A short while later you'll be told it's done and in your destination directory there will be a file called something.mkv (usually title00.mkv, but it might be different). You can watch this file (if you have a compatible video player) as it is a movie container and you could just copy it straight onto your NAS right away. That said, at around 5-10gB for DVDs and 30-50gB for Blu-rays this soon starts to add up on your storage. Also, MKV is a format that is only just starting to gain popularity and may not be fully supported on your player.
|Handbrake: To Convert Films|
I chose to compress my files down, to save space and enable the Xbox 360 to play the films (this was a pain in the backside). This is where Handbrake comes in. Open it up and you'll be presented with a bit more of a complicated interface than that of MakeMKV. Press Source and find your .mkv film. Next, choose the destination of your film and the new name of it (recommended calling it "[Film Name] ([Year])" [e.g. Avatar (2009)] ).
You can choose the type of file you want to output. This is entirely up to you, and I won't preach on which is best. I chose MP4 simply because it is a common type. Intially, choosing MP4 will change the extension of your file to M4V for compatibility with Apple products, but going to File > Preferences can change this to .mp4 should you so require.
The tabs below are all about your film. Usually, its best to just leave well alone unless you want to change your audio output or video stream. The subtitles can be very useful for foreign language films. I tend to burn the subtitles onto the films for ease of access, but it means you can't turn them off should you enjoy watching foreign language films in their native language with no help. I also changed my .mp4 audio to .mp3 instead of .aac, and my player said the file was invalid so now I just leave things as they are.
Later versions (it's only just been released so this is hot off the press) also allow you to add tags to your films in a similar way to how you can tag music films with artists and song titles. Simply click the Tags tab.
Once you are ready to go, press Start at the top. If you already have one conversion going, just hit Enqueue. This makes for very easy multitasking and means you don't have to be watching your computer every hour. I have films copying using MakeMKV while Handbrake has films queued up and leave my computer on overnight for maximum efficiency.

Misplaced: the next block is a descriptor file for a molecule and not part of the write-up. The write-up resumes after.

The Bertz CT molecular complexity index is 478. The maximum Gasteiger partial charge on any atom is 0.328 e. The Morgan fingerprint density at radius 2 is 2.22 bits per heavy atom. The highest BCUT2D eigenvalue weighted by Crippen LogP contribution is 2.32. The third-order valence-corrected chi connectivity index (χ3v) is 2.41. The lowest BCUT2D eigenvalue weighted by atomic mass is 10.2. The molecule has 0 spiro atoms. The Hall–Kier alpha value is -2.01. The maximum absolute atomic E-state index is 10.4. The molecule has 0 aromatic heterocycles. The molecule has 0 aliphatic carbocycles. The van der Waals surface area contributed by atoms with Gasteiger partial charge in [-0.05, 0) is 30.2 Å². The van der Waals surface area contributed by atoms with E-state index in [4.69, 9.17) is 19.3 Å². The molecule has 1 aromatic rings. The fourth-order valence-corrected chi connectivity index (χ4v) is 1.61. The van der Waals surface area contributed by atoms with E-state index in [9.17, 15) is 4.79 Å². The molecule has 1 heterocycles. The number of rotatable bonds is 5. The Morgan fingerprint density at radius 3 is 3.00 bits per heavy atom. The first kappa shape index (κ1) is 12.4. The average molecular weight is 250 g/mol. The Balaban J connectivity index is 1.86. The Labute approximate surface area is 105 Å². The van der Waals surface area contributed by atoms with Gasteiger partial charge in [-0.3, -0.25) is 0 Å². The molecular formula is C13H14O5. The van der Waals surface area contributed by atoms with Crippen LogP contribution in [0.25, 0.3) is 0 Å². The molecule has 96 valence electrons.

Copying Your Films to the NAS
Throwing the files onto the NAS is really easy. You need to ensure your NAS and computer are connected to the same network and go into your computer's network folder, click on your NAS and simply copy the new files into the relevant folder.
As I briefly mentioned with the file naming earlier, it is important to get a naming regime down as soon as possible otherwise you could find your collection being unmanageable. I tend to stick to the following:
- [Film Name] ([Year])
- [Film Name] ([Year]).mp4
- TV Shows
- [TV Show Name]
- Season [Season Number]
- [TV Show Name] - s[Season Number]e[Episode Number] - [Episode Name].mp4
e.g. If I had the first episode of Lost, and the movie Avatar:
- Avatar (2009)
- Avatar (2009).mp4
- TV Shows
- Season 1
- Lost - s01e01 - Pilot.mp4
As you can see, pretty concise and to the point. Both DS Video and Plex will be able to search the Movies and TV Shows directories and find further information about your film - you just need to give it a nudge in the right direction!
This could easily have been a job that was absolutely FREE for me to carry out had I wanted to use the old computer to store the DVDs on. In the end, I decided to splash out on the NAS, which set me back quite a lot of money - but the investment was to future proof my system as it is by far the most important part of this entire procedure. Fortunately we use Synology NAS systems at work, so I was able to get around it pretty quickly.
I now have a system of being able to digitise my entire DVD & Blu-ray library and the ability to store over 2,000 films. I can pick and choose films using my tablet, Xbox controller or even my mobile phone and quite easily watch them on my ageing 22" television (though, as it's connected through HDMI, this could plausibly be a 70" 3D projector - that's a lesson for another day).
Please comment if you have any queries with the ridiculous amount of text above!
Please comment if you have any queries with the ridiculous amount of text above!